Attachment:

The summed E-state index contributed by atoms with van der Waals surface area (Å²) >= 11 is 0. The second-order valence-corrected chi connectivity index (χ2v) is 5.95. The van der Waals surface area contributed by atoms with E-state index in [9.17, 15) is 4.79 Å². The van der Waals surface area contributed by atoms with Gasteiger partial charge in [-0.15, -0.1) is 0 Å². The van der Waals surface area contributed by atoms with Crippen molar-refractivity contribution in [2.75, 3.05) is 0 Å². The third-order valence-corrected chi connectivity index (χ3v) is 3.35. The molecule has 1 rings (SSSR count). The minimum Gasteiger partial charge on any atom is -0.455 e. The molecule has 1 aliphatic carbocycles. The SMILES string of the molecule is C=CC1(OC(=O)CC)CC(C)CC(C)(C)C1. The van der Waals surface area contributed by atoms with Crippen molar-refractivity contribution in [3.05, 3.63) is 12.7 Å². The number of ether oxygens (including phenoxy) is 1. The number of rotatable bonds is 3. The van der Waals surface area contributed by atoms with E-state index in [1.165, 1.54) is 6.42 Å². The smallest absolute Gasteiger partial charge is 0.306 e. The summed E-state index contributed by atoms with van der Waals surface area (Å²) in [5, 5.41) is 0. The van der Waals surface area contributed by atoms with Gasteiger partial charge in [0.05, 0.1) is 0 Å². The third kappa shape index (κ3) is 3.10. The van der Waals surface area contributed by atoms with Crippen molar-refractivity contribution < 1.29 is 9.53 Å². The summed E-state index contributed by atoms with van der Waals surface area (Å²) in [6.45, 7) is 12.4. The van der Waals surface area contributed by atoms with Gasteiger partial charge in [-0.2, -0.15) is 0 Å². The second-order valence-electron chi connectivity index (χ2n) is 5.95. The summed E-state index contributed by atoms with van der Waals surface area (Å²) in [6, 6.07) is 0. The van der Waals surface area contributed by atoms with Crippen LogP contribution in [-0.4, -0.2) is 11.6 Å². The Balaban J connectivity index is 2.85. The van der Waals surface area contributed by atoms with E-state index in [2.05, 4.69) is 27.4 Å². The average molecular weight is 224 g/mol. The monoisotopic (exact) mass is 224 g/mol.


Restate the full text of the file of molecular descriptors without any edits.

The summed E-state index contributed by atoms with van der Waals surface area (Å²) >= 11 is 0. The second-order valence-corrected chi connectivity index (χ2v) is 5.95. The van der Waals surface area contributed by atoms with E-state index in [9.17, 15) is 4.79 Å². The van der Waals surface area contributed by atoms with Gasteiger partial charge in [-0.15, -0.1) is 0 Å². The van der Waals surface area contributed by atoms with Crippen molar-refractivity contribution in [2.75, 3.05) is 0 Å². The third-order valence-corrected chi connectivity index (χ3v) is 3.35. The molecule has 1 rings (SSSR count). The minimum Gasteiger partial charge on any atom is -0.455 e. The molecule has 1 aliphatic carbocycles. The SMILES string of the molecule is C=CC1(OC(=O)CC)CC(C)CC(C)(C)C1. The van der Waals surface area contributed by atoms with Crippen molar-refractivity contribution in [3.05, 3.63) is 12.7 Å². The number of ether oxygens (including phenoxy) is 1. The number of rotatable bonds is 3. The van der Waals surface area contributed by atoms with E-state index in [1.165, 1.54) is 6.42 Å². The smallest absolute Gasteiger partial charge is 0.306 e. The summed E-state index contributed by atoms with van der Waals surface area (Å²) in [5, 5.41) is 0. The van der Waals surface area contributed by atoms with Gasteiger partial charge in [0.05, 0.1) is 0 Å². The third kappa shape index (κ3) is 3.10. The van der Waals surface area contributed by atoms with Crippen molar-refractivity contribution < 1.29 is 9.53 Å². The summed E-state index contributed by atoms with van der Waals surface area (Å²) in [6.45, 7) is 12.4. The van der Waals surface area contributed by atoms with Gasteiger partial charge in [-0.2, -0.15) is 0 Å². The second-order valence-electron chi connectivity index (χ2n) is 5.95. The summed E-state index contributed by atoms with van der Waals surface area (Å²) in [6, 6.07) is 0. The van der Waals surface area contributed by atoms with Crippen LogP contribution in [-0.4, -0.2) is 11.6 Å². The Balaban J connectivity index is 2.85. The van der Waals surface area contributed by atoms with E-state index in [2.05, 4.69) is 27.4 Å². The average molecular weight is 224 g/mol. The monoisotopic (exact) mass is 224 g/mol.